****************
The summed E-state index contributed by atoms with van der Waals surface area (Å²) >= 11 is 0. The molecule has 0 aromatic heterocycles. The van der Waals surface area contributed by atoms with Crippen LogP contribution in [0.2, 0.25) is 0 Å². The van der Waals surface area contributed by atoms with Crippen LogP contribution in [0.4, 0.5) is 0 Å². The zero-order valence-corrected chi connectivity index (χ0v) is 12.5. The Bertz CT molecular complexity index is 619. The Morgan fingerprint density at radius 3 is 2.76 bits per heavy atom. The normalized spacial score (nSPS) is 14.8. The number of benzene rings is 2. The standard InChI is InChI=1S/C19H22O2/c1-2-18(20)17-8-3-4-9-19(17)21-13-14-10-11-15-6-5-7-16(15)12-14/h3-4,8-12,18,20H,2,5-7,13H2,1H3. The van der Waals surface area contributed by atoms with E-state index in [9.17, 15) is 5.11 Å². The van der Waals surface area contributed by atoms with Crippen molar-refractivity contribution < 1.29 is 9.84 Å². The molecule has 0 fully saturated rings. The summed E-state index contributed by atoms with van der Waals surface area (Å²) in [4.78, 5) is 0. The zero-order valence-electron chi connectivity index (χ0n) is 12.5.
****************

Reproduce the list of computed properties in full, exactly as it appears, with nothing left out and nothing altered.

The summed E-state index contributed by atoms with van der Waals surface area (Å²) >= 11 is 0. The molecule has 0 aromatic heterocycles. The van der Waals surface area contributed by atoms with Crippen LogP contribution in [0.2, 0.25) is 0 Å². The van der Waals surface area contributed by atoms with Crippen LogP contribution in [0.4, 0.5) is 0 Å². The zero-order valence-corrected chi connectivity index (χ0v) is 12.5. The Bertz CT molecular complexity index is 619. The Morgan fingerprint density at radius 3 is 2.76 bits per heavy atom. The normalized spacial score (nSPS) is 14.8. The number of benzene rings is 2. The standard InChI is InChI=1S/C19H22O2/c1-2-18(20)17-8-3-4-9-19(17)21-13-14-10-11-15-6-5-7-16(15)12-14/h3-4,8-12,18,20H,2,5-7,13H2,1H3. The van der Waals surface area contributed by atoms with E-state index in [9.17, 15) is 5.11 Å². The van der Waals surface area contributed by atoms with Crippen molar-refractivity contribution < 1.29 is 9.84 Å². The molecule has 0 fully saturated rings. The summed E-state index contributed by atoms with van der Waals surface area (Å²) in [4.78, 5) is 0. The zero-order valence-electron chi connectivity index (χ0n) is 12.5.